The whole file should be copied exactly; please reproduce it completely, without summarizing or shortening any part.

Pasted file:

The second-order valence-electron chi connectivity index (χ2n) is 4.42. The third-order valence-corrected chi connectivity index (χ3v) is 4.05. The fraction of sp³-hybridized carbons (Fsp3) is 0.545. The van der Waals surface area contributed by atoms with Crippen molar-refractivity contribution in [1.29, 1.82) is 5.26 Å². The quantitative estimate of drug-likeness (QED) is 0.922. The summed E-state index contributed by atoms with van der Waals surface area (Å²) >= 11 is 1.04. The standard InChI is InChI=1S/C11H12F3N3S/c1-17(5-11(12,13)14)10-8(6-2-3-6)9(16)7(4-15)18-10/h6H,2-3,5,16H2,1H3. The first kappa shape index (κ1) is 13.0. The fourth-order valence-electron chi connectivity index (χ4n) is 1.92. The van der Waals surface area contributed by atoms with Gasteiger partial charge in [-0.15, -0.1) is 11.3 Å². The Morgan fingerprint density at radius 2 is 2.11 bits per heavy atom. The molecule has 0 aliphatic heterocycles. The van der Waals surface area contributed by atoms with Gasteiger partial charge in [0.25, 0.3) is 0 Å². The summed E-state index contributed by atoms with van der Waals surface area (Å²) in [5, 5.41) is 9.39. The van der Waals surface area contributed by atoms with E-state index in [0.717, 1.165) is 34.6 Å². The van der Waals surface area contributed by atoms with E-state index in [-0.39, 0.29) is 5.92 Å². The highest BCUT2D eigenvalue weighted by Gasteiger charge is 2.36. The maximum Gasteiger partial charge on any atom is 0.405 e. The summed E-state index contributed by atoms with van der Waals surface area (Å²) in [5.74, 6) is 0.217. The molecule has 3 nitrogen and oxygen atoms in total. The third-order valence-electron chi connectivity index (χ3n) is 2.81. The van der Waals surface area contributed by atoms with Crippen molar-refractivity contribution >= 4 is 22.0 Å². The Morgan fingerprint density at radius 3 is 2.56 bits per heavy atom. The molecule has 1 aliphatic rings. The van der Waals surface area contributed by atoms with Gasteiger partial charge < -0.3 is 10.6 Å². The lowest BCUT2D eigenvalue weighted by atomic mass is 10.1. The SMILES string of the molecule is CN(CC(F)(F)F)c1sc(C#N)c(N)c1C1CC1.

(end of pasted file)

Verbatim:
The second-order valence-electron chi connectivity index (χ2n) is 4.42. The third-order valence-corrected chi connectivity index (χ3v) is 4.05. The fraction of sp³-hybridized carbons (Fsp3) is 0.545. The van der Waals surface area contributed by atoms with Crippen molar-refractivity contribution in [1.29, 1.82) is 5.26 Å². The quantitative estimate of drug-likeness (QED) is 0.922. The summed E-state index contributed by atoms with van der Waals surface area (Å²) >= 11 is 1.04. The standard InChI is InChI=1S/C11H12F3N3S/c1-17(5-11(12,13)14)10-8(6-2-3-6)9(16)7(4-15)18-10/h6H,2-3,5,16H2,1H3. The first kappa shape index (κ1) is 13.0. The fourth-order valence-electron chi connectivity index (χ4n) is 1.92. The van der Waals surface area contributed by atoms with Gasteiger partial charge in [-0.15, -0.1) is 11.3 Å². The Morgan fingerprint density at radius 2 is 2.11 bits per heavy atom. The molecule has 0 aliphatic heterocycles. The van der Waals surface area contributed by atoms with Gasteiger partial charge in [0.25, 0.3) is 0 Å². The summed E-state index contributed by atoms with van der Waals surface area (Å²) in [5, 5.41) is 9.39. The van der Waals surface area contributed by atoms with E-state index in [0.717, 1.165) is 34.6 Å². The van der Waals surface area contributed by atoms with E-state index in [-0.39, 0.29) is 5.92 Å². The highest BCUT2D eigenvalue weighted by Gasteiger charge is 2.36. The maximum Gasteiger partial charge on any atom is 0.405 e. The summed E-state index contributed by atoms with van der Waals surface area (Å²) in [5.74, 6) is 0.217. The molecule has 3 nitrogen and oxygen atoms in total. The third-order valence-electron chi connectivity index (χ3n) is 2.81. The van der Waals surface area contributed by atoms with Crippen molar-refractivity contribution >= 4 is 22.0 Å². The Morgan fingerprint density at radius 3 is 2.56 bits per heavy atom. The molecule has 1 aliphatic rings. The van der Waals surface area contributed by atoms with Gasteiger partial charge < -0.3 is 10.6 Å². The lowest BCUT2D eigenvalue weighted by atomic mass is 10.1. The SMILES string of the molecule is CN(CC(F)(F)F)c1sc(C#N)c(N)c1C1CC1.